Reflecting on key dilemmas about ensuring human rights in the age of technology

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Reflecting on key dilemmas about ensuring human rights in the age of technology

The age of technology is shaping the current and future challenges to human rights protection. Academia can foster spaces for dialogue and exchange of views, such as the 2023 Euregio Summer School which is in a cooperation with the Global Campus of Human Rights and focuses on the interplay between human dignity, human rights and digital technologies.

Digital transformation is the mainstream theme of the current era. Digitalisation is not just a particular subject area, be it in terms of its technical components or be it in terms of its conceptual framework. It is shaping reality. It is the consequence and a manifestation of a dominant perception and knowledge of nature, machine and human beings that initiated in early modernity. The digital age has shaped how people access and share information, form their opinions, debate, and mobilise, deeply transforming the public sphere. However, technology has also been used to suppress, limit and violate rights, for instance through surveillance, censorship, online harassment, algorithmic bias, and automated decision-making systems. The misuse of digital technologies also disproportionately affects marginalised individuals and groups, leading to inequality and discrimination.

The aforementioned topics lead to the need to further discuss possible solutions to these issues. In this regard, the academic sector fosters spaces for dialogue and exchange of views, such as the 2023 Euregio Summer School which also is in a cooperation with the Global Campus of Human Rights. This initiative has brought together students and experts from the fields of IT, law, and social sciences to discuss issues on human rights in the digital age through a mixture of presentations from experts and interactive group work, addressing the impact of technology within the sphere of human dignity. With an interdisciplinary approach to this topic, the gathering has included discussions regarding legislative developments, democratic institutions and processes, as well as questions concerning the implications of open data on scientific research and the overall implications of these developments on human freedom.

In particular, the lectures and discussions have been organised in relation to three disciplines. Firstly, Ivo De Gennaro and Robert Simon have presented some thoughts regarding a philosophical perspective on dignity and human rights. Secondly, Robert Simon has addressed the age of technology from an IT point of view. Thirdly, Domenico Rosani has discussed the issues related to digital media, criminal law and human rights. Lastly, Marya Akhtar has focused on the need to guarantee human rights in automated decision-making at public sector profiling, and in digital platforms.

A focus on Akhtar’s lecture
During her lecture on ‘human rights and technology’, Marya Akhtar from the Danish Institute for Human Rights has analysed the intricate overlap between technology and human rights. She has discussed the obstacles presented by automated decision-making in different fields such as public administration, finance, and law enforcement. The presentation has drawn attention to issues related to discretionary legal judgments, emphasising the significance of transparent algorithmic procedures, and navigating a fine line between non-discrimination and potential biases introduced by algorithms.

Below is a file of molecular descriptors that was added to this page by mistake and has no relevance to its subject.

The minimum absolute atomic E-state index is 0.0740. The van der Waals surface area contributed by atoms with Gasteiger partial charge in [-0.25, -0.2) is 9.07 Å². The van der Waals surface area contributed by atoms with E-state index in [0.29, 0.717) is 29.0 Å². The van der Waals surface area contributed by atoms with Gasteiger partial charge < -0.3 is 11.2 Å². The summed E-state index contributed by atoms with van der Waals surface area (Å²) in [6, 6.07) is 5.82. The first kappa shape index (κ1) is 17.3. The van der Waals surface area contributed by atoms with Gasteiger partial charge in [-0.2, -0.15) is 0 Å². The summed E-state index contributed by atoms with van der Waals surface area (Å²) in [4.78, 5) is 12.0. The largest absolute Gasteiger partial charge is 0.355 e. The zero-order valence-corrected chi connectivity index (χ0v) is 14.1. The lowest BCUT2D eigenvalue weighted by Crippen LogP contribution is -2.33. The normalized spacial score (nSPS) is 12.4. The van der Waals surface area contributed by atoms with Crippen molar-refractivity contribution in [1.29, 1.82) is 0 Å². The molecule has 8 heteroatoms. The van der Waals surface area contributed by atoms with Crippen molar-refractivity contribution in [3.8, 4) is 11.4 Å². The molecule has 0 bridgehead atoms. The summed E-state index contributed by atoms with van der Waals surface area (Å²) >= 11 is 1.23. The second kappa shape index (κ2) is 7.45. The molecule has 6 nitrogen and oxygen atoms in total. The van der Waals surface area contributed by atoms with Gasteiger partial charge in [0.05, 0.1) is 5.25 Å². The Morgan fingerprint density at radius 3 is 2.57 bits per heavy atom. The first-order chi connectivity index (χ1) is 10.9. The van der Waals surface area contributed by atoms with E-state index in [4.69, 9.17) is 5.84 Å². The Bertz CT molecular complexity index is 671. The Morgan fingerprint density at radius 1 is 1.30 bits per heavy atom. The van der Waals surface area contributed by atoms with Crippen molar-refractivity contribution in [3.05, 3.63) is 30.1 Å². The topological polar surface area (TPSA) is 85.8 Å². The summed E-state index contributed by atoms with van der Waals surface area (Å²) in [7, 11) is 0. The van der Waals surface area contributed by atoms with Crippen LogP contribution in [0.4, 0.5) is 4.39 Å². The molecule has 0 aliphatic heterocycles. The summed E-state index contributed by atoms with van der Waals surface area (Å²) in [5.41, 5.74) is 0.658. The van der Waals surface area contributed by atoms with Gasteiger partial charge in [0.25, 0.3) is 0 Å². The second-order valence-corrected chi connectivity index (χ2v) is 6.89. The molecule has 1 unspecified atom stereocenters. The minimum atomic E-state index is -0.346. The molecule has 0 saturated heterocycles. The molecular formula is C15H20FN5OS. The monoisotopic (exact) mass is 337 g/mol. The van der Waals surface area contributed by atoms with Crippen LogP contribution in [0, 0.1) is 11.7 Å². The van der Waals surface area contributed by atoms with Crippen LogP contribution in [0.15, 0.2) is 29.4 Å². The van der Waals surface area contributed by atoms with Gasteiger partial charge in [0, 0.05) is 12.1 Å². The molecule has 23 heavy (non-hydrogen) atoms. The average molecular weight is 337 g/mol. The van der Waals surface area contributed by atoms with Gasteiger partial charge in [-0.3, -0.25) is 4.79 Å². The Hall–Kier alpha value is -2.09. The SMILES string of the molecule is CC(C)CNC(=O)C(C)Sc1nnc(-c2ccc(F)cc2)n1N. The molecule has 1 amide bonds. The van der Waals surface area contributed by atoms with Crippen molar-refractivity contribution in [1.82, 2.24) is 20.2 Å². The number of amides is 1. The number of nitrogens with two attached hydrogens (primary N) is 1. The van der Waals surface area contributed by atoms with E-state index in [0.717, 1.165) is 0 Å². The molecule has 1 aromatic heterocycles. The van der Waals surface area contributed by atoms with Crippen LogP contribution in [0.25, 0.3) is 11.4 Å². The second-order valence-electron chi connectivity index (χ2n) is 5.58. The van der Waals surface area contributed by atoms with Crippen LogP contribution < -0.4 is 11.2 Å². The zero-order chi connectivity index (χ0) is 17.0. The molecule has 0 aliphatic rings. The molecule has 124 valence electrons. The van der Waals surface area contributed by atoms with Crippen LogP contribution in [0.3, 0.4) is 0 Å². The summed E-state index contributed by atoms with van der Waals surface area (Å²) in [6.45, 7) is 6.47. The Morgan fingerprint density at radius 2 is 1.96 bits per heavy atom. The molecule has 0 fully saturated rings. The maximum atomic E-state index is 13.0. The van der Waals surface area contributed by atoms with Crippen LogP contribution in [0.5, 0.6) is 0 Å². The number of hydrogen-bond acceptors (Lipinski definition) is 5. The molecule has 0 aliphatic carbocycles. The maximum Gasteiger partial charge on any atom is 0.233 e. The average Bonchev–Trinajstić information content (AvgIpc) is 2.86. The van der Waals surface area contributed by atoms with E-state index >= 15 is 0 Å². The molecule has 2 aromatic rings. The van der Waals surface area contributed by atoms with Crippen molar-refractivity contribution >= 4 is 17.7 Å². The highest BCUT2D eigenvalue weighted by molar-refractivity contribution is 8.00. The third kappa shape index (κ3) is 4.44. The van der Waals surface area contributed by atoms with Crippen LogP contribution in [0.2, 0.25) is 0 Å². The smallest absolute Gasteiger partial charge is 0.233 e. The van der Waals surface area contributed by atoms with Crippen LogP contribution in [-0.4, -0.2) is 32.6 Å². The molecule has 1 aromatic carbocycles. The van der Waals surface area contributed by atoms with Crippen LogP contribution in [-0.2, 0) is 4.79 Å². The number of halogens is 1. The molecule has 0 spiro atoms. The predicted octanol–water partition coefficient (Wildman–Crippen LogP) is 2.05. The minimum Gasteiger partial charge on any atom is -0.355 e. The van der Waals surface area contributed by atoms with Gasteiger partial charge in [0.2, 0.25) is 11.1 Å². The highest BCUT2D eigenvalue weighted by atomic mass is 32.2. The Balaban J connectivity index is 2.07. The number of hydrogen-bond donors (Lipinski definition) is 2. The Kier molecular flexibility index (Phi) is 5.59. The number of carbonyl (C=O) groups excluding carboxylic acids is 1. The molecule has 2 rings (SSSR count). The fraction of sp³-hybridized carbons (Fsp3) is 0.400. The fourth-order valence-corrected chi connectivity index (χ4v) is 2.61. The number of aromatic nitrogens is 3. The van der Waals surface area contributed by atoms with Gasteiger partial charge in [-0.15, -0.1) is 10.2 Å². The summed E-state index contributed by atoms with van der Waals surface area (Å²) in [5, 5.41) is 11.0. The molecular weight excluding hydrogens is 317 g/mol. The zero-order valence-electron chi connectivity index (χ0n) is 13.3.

Akhtar has thoroughly examined the notion of achieving a ‘favourable equilibrium’, drawing inspiration from legal philosopher Alf Ross, who emphasised the skill of reaching mutually agreeable solutions. Her exploration has also encompassed topics such as the potential for automating discretion, distinguishing between discretionary and capricious decisions, as well as appreciating the significance of reasoning in decision-making processes. Furthermore, discussions have revolved around transparency concerns intrinsic to automated decision-making (ADM) systems by analysing the trade-offs involved in balancing explainability and accuracy, while highlighting challenges associated with comprehending intricate algorithms. In relation to discrimination within ADM, Akhtar has identified three distinct levels of potential harm: repetition, amplification, and trade-offs. She has discussed in depth the intricate nature of safeguarding against various manifestations of bias, also exploring how proxy information can exert influence in this regard.

The discussion has turned toward the influence of technology giants on human rights. Akhtar has examined their complex role as facilitators of free expression and carriers of harmful content such as hate speech and disinformation. The intrusive practices related to data collection, sharing, and the potential manipulation of user thoughts have also been emphasised. Although tech giants are not directly bound by enforceable obligations, the issue regarding their accountability under international human rights law has been brought up. Additionally, in examining the available international legal instruments for safeguarding human rights, the importance of striking a harmonious equilibrium between voluntary adherence and obligatory responsibilities has been highlighted. She has introduced risk-based methodologies as an alternative, drawing parallels to the principle of proportionality in human rights legislation and providing instances such as GDPR, DSA, and AIA.